Butalbital, Aspirin, Caffeine and Codeine Phosphate Capsules are controlled by the Drug Enforcement Administration and is classified under Schedule III.
Codeine can produce drug dependence of the morphine type and, therefore, has the potential for being abused. Psychological dependence, physical dependence, and tolerance may develop upon repeated administration and it should be prescribed and administered with the same degree of caution appropriate to the use of other oral narcotic medications.
Barbiturates may be habit-forming: Tolerance, psychological dependence, and physical dependence may occur especially following prolonged use of high doses of barbiturates. The average daily dose for the barbiturate addict is usually about 1,500 mg. As tolerance to barbiturates develops, the amount needed to maintain the same level of intoxication increases; tolerance to a fatal dosage, however, does not increase more than two-fold. As this occurs, the margin between an intoxication dosage and fatal dosage becomes smaller. The lethal dose of a barbiturate is far less if alcohol is also ingested. Major withdrawal symptoms (convulsions and delirium) may occur within 16 hours and last up to 5 days after abrupt cessation of these drugs. Intensity of withdrawal symptoms gradually declines over a period of approximately 15 days. Treatment of barbiturate dependence consists of cautious and gradual withdrawal of the drug. Barbiturate-dependent patients can be withdrawn by using a number of different withdrawal regimens. One method involves initiating treatment at the patient’s regular dosage level and gradually decreasing the daily dosage as tolerated by the patient.
The toxic effects of acute overdosage of Butalbital, Aspirin, Caffeine and Codeine Phosphate Capsules are attributable mainly to the barbiturate and codeine components, and, to a lesser extent, aspirin. Because toxic effects of caffeine occur in very high dosages only, the possibility of significant caffeine toxicity from this combination product is unlikely.
Symptoms attributable to acute barbiturate poisoning include drowsiness, confusion, and coma; respiratory depression; hypotension; shock. Symptoms attributable to acute aspirin poisoning include hyperpnea; acid-base disturbances with development of metabolic acidosis; vomiting and abdominal pain; tinnitus, hyperthermia; hypoprothrombinemia; restlessness; delirium; convulsions. Acute caffeine poisoning may cause insomnia, restlessness, tremor, and delirium; tachycardia and extrasystoles. Symptoms of acute codeine poisoning include the triad of: pinpoint pupils, marked depression of respiration, and loss of consciousness. Convulsions may occur.
The following paragraphs describe one approach to the treatment of overdose with this combination product. However, because strategies for the management of an overdose continually evolve, consultation with a regional Poison Control Center is strongly encouraged.
Treatment consists primarily of management of barbiturate intoxication, reversal of the effects of codeine, and the correction of the acid-base imbalance due to salicylism. Vomiting should be induced mechanically or with emetics in the conscious patient. Gastric lavage may be used if the pharyngeal and laryngeal reflexes are present and if less than 4 hours have elapsed since ingestion. A cuffed endotracheal tube should be inserted before gastric lavage of the unconscious patient and when necessary to provide assisted respiration. Diuresis, alkalinization of the urine, and correction of electrolyte disturbances should be accomplished through administration of intravenous fluids such as 1% sodium bicarbonate and 5% dextrose in water.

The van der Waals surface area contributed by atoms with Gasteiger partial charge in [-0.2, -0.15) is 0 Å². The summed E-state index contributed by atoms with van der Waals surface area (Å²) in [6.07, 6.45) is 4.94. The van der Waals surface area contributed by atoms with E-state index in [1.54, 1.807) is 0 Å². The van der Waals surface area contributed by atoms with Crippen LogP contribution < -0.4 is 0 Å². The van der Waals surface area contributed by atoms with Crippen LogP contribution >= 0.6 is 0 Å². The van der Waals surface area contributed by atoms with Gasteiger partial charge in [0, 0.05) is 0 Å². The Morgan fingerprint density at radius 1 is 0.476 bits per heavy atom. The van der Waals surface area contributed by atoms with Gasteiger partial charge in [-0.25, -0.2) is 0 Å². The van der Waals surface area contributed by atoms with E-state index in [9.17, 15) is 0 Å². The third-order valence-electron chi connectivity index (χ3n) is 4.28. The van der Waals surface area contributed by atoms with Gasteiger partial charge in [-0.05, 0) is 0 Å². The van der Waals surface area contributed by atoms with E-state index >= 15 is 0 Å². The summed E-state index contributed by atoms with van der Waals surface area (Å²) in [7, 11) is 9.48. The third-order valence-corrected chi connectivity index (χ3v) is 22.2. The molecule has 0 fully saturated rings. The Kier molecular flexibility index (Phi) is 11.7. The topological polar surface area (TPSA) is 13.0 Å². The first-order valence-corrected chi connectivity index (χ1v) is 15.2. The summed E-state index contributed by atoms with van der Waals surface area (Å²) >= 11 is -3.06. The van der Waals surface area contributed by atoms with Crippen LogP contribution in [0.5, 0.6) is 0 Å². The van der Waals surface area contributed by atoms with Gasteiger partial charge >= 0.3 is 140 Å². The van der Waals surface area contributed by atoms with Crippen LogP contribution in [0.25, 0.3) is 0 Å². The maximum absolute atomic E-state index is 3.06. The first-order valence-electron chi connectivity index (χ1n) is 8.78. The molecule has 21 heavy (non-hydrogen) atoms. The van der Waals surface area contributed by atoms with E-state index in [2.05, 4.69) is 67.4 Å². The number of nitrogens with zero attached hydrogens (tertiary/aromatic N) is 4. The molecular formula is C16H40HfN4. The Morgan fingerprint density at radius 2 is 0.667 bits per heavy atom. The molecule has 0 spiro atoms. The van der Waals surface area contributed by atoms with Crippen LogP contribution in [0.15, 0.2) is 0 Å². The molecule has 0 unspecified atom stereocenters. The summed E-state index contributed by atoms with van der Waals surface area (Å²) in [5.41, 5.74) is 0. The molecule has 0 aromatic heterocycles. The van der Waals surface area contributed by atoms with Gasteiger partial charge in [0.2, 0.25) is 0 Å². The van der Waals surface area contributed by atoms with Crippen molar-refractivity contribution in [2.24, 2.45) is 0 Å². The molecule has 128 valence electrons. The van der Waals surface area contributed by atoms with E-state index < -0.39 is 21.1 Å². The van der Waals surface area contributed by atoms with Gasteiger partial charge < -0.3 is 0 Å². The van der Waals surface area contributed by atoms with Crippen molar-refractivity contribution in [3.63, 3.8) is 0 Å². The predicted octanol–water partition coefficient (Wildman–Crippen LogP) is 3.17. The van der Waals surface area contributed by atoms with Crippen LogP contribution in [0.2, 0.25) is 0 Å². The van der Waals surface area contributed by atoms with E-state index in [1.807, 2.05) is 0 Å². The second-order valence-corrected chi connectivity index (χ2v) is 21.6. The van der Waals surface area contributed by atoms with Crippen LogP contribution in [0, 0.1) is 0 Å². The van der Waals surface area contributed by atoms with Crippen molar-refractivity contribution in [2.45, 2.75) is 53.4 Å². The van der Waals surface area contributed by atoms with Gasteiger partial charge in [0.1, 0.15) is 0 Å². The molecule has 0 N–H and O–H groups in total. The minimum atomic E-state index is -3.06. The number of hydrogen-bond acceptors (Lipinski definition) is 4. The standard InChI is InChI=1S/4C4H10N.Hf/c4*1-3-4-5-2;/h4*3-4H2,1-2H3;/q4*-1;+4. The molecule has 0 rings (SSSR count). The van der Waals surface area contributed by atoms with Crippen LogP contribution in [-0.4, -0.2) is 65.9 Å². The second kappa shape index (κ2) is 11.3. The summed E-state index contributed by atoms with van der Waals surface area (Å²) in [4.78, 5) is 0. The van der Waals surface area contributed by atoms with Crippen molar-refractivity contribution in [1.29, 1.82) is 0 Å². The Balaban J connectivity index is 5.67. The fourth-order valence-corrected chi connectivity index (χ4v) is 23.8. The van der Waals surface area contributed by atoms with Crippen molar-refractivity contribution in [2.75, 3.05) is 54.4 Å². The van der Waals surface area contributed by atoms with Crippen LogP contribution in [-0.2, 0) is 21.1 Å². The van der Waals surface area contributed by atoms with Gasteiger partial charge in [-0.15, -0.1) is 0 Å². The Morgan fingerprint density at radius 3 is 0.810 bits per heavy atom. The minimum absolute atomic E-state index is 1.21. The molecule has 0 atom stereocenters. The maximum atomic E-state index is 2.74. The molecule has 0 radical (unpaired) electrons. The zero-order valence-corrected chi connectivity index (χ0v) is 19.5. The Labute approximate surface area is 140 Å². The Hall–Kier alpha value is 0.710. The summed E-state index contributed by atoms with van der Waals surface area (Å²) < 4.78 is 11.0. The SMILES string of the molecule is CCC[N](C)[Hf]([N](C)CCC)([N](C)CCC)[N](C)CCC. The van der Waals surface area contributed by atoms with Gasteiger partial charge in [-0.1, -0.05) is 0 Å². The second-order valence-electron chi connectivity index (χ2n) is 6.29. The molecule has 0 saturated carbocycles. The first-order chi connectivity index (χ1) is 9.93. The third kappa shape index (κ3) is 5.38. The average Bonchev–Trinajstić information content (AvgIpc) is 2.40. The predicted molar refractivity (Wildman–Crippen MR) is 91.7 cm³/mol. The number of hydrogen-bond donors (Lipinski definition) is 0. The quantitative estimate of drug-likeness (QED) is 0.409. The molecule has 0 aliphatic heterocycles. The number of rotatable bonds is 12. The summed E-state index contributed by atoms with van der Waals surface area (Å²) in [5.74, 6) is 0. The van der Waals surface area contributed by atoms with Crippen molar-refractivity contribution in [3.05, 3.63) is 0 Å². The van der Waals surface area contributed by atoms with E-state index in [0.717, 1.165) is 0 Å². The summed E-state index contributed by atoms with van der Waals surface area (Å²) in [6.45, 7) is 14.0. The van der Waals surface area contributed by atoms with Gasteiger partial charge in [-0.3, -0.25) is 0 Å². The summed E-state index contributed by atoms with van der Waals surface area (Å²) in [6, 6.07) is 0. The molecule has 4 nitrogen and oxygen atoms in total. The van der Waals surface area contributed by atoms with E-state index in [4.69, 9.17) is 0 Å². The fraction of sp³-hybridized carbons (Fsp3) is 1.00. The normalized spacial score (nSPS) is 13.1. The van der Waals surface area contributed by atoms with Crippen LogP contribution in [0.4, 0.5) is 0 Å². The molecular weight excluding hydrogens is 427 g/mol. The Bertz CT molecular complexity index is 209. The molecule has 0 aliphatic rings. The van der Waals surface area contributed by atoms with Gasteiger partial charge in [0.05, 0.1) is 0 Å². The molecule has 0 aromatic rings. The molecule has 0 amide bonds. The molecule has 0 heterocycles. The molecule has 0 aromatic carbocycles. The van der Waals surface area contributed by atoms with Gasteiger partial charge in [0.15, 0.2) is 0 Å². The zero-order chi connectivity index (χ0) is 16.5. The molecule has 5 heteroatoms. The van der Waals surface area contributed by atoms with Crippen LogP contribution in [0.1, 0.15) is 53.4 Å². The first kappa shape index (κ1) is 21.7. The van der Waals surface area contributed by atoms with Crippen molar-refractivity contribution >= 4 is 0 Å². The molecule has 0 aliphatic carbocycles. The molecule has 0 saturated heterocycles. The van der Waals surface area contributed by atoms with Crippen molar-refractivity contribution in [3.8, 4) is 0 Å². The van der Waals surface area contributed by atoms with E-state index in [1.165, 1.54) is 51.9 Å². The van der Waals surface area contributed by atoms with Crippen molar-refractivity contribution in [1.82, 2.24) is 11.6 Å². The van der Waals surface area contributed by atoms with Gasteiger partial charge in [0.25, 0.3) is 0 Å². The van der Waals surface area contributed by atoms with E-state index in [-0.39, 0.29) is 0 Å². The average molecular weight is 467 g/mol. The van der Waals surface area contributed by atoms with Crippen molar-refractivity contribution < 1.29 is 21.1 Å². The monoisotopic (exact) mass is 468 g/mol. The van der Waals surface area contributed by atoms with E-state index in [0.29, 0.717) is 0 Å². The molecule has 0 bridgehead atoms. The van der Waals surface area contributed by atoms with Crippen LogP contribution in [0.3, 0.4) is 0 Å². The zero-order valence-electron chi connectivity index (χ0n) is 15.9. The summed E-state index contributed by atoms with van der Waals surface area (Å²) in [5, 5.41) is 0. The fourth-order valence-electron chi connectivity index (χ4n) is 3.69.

Meticulous attention should be given to maintaining adequate pulmonary ventilation. Correction of hypotension may require the administration of levarterenol bitartrate or phenylephrine hydrochloride by intravenous infusion. In severe cases of intoxication, peritoneal dialysis, hemodialysis, or exchange transfusion may be lifesaving. Hypoprothrombinemia should be treated with vitamin K, intravenously.
Methemoglobinemia over 30% should be treated with methylene blue by slow intravenous administration.
Naloxone, a narcotic antagonist, can reverse respiratory depression and coma associated with opioid overdose. Typically, a dose of 0.4 mg to 2 mg is given parenterally and may be repeated if an adequate response is not achieved. Since the duration of action of codeine may exceed that of the antagonist, the patient should be kept under continued surveillance and repeated doses of the antagonist should be administered as needed to maintain adequate respiration. A narcotic antagonist should not be administered in the absence of clinically significant respiratory or cardiovascular depression.
Butalbital: toxic dose 1 g (adult); lethal dose 2 g to 5 g
Aspirin: toxic blood level greater than 30 mg/100 mL;
lethal dose 10 to 30 g (adult)
Caffeine: toxic dose greater than 1 g; lethal dose unknown
Codeine: lethal dose 0.5 to 1 g (adult)
1 or 2 capsules every 4 hours. Total daily dosage should not exceed 6 capsules.
Extended and repeated use of this product is not recommended because of the potential for physical dependence.
Each yellow and blue Butalbital, Aspirin, Caffeine and Codeine Phosphate Capsule USP 50 mg/325 mg/ 40 mg/30 mg is imprinted JSP 507
Bottles of 100 NDC 50564-507-01
Bottles of 500 NDC 50564-507-05
Below 25°C (77°F); in a tight, light resistant container.
Jerome Stevens Pharmaceuticals
Bohemia, NY 11716
| BUTALBITAL, ASPIRIN, CAFFEINE AND CODEINE PHOSPHATE |
butalbital, aspirin, caffeine and codeine phosphate capsule
|Labeler — Jerome Stevens Pharmaceuticals|
Revised: 10/2007 Jerome Stevens Pharmaceuticals
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